Friday, August 18 2017

VietNamNews

Parents urged to give kids a summer break

Update: July, 01/2017 - 09:00
Students at Kỳ Hà Primary School in the central province of Hà Tĩnh. Many parents in Hà Nội have forced their children to take on extra classes in spite of the city’s ban on additional schooling during summer vacation. – VNA/VNS Photo Công Trường
Viet Nam News

HÀ NỘI – Many parents in Hà Nội have forced their children to take on extra classes to revise and prepare for the coming academic year in spite of the city’s ban on additional schooling in June and July.

The parents said that the curriculum was too heavy, requiring extra time for students to revise and brush up their skills before starting the new school year. They expressed concern that their children would not be able to catch up with other classmates after three months off.

As a result, many students have already started their studies without having had time off during the summer holiday.

Lê Minh Triết, a second grader in Long Biên District’s Thạch Bàn Ward has started extra classes on Vietnamese language and math twice a week, immediately after completing the academic year last month.

Triết’s mother said she was concerned after hearing her colleagues talk of their children’s results, and feared that her son would forget the lessons if he was away from school.

Triết was not alone, and his mother was not the only parent with such concerns. She was able to find an extra class held by a primary teacher at the teacher’s house.

Lê Hương Thảo, a parent living on Ba Đình District’s Nghĩa Dũng Street said that she was trying to find an extra math class for her son as his grades had been weak.

“I asked the math teacher to let him join the class, but she wouldn’t accept as the class was already full and had been going for two weeks already,” she said.

“I have also found two more classes on English language and Vietnamese literature for him.”

Thảo said she knew the boy needed time to rest, but insisted that if he didn’t keep studying, he wouldn’t be able to pass the high-school exams next year.

“I wish the curriculum was less heavy, so my son would have more time for extracurricular activities. He keeps complaining about having no time for his hobbies,” she said.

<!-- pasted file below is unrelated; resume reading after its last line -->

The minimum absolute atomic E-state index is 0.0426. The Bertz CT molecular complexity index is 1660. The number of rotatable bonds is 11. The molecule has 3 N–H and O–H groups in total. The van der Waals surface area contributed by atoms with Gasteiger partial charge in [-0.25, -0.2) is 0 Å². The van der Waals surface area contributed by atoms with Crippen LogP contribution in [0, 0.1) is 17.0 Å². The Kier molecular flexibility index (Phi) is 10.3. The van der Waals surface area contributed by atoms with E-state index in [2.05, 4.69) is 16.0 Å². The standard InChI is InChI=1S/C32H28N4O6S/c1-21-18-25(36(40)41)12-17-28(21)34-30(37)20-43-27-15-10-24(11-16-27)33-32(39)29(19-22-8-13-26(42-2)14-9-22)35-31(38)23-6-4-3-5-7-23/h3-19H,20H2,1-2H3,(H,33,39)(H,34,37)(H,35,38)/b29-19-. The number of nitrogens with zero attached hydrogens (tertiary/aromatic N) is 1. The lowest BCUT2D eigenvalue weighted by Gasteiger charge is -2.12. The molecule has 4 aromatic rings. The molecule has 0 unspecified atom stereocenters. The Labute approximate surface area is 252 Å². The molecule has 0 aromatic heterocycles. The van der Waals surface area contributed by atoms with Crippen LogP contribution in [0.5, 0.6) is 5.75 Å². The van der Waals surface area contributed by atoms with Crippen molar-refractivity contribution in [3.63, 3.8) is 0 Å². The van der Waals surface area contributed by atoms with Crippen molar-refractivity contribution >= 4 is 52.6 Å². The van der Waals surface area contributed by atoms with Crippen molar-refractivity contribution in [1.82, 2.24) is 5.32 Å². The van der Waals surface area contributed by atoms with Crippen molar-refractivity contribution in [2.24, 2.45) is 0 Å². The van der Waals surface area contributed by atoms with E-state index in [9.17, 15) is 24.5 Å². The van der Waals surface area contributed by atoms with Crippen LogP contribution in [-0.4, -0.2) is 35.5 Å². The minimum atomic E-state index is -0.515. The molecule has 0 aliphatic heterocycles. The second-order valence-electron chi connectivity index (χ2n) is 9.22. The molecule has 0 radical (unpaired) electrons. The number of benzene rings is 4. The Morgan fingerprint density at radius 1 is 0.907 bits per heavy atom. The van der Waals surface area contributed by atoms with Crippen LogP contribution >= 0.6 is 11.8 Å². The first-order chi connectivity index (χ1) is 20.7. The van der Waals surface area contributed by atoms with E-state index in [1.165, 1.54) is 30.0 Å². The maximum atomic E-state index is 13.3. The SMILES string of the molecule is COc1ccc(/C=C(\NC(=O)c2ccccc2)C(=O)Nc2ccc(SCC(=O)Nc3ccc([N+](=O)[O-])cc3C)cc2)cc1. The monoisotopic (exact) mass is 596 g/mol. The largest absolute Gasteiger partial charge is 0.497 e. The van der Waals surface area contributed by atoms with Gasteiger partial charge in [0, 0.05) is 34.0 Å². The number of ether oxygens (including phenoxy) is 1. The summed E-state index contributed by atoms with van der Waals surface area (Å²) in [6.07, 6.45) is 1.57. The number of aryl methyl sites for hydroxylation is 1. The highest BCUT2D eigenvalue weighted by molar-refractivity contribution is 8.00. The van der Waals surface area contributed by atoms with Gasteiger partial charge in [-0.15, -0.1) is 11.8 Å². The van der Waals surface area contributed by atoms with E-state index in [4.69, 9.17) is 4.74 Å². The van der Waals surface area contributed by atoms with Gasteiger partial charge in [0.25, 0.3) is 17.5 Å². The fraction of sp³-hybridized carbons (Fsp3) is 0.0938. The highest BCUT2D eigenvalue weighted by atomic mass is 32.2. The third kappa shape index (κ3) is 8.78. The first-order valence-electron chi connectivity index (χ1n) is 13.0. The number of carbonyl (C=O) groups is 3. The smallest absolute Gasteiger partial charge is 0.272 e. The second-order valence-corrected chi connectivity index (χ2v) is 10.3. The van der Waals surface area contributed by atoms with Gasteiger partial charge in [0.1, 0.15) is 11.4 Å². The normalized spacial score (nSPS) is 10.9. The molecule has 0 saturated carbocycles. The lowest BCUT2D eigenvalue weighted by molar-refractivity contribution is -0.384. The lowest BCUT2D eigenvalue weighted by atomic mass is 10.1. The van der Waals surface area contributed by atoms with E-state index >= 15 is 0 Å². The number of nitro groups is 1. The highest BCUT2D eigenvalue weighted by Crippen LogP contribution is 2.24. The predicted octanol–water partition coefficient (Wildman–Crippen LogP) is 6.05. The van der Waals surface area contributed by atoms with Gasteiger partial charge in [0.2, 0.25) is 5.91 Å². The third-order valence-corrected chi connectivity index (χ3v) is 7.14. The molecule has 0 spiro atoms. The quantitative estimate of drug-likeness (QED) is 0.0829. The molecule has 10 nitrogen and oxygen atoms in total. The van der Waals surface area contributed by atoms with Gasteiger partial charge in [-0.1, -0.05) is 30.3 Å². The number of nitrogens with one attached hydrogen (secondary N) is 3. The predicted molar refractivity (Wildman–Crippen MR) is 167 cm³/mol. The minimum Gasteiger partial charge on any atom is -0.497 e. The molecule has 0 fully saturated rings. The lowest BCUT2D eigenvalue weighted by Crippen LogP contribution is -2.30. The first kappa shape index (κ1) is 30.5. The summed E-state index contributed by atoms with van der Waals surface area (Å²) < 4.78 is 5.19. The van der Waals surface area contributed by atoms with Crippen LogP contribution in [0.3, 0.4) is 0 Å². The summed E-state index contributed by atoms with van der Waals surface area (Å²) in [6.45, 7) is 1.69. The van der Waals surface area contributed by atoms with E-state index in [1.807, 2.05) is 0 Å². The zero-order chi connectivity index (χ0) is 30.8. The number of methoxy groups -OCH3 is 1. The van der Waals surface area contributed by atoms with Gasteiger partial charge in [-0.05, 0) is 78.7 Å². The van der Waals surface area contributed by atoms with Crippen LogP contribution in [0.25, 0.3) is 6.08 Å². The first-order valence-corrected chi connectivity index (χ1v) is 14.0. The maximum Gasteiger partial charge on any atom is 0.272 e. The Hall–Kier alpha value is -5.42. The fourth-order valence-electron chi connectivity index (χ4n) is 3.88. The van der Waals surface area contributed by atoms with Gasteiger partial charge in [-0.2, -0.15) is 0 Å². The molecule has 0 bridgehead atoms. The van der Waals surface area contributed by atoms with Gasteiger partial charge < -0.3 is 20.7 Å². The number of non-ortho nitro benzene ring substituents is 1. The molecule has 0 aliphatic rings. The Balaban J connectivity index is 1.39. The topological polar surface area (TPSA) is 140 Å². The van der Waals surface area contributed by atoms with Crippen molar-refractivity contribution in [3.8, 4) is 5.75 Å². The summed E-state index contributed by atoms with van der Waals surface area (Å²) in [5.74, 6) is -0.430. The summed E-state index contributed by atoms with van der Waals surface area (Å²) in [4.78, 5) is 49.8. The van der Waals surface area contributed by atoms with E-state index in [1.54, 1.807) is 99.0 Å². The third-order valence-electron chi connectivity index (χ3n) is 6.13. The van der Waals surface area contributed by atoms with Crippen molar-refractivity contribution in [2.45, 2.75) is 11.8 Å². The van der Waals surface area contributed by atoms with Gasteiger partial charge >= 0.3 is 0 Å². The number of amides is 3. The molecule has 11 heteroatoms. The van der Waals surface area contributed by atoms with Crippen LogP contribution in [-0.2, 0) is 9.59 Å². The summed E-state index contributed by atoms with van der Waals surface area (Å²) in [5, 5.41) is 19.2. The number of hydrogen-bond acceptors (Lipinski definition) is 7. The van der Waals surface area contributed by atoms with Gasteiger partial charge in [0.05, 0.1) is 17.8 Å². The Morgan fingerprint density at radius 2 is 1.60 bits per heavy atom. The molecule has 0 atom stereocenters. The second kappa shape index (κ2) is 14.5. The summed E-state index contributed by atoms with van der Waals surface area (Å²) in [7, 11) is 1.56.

In 2012, the Ministry of Education and Training issued a ban on extra classes during summer holidays. After five years of implementation, extra classes are still an issue.

Difficult to control

According to the department’s regulations on organising study activities for students during summer, Hà Nội’s schools will be allowed to hold revision classes after August 1, restricting to students attending the school. Headmasters will be in charge of managing the extra classes, and teachers will not be allowed to hold classes out of school.

Lê Hồng Vũ, head of Tây Hồ District’s Sub-department of Education and Training said to Hà Nội Mới (New Hà Nội) newspaper that only one out of eight secondary schools in the district had received permission to hold extra classes for students, and this school has not organised any classes.

 Phạm Gia Hữu, head of Thanh Xuân District’s Sub-department of Education and Training said that all 11 schools reported that no classes would be held until August, as regulated.

Nguyễn Hữu Độ, director of the city’s Department of Education and Training said that headmasters would take responsibility if their schools were found to have held classes before the regulated time (August 1) or forced students to attend classes.

However, the oversight of extra classes held off school grounds seems to be ineffective. A representative of the municipal Department, who wished to remain anonymous, said current regulations stipulated that teachers were not allowed to hold extra classes off school property, but could work at licensed educational centres.

Therefore, many teachers chose to work for certain centres and students would be informed about where to register for classes.

He added that the regulation stipulates that teachers were not allowed to teach students to avoid negative activity such as giving bad marks if students did not attend the classes. However, the fact showed that both teachers and students wanted to be in the same class as teachers knew the ability of students better than any new teacher.

He said parents played an important role in dealing with the unlicensed extra classes. Parents should be aware of their children’s abilities to decide whether they needed extra classes, and send them to classes held by the schools instead of finding classes held by a well-known teacher.

If not, the education sector’s efforts to curb extra classes would be useless, he added. – VNS

 

 

 

 

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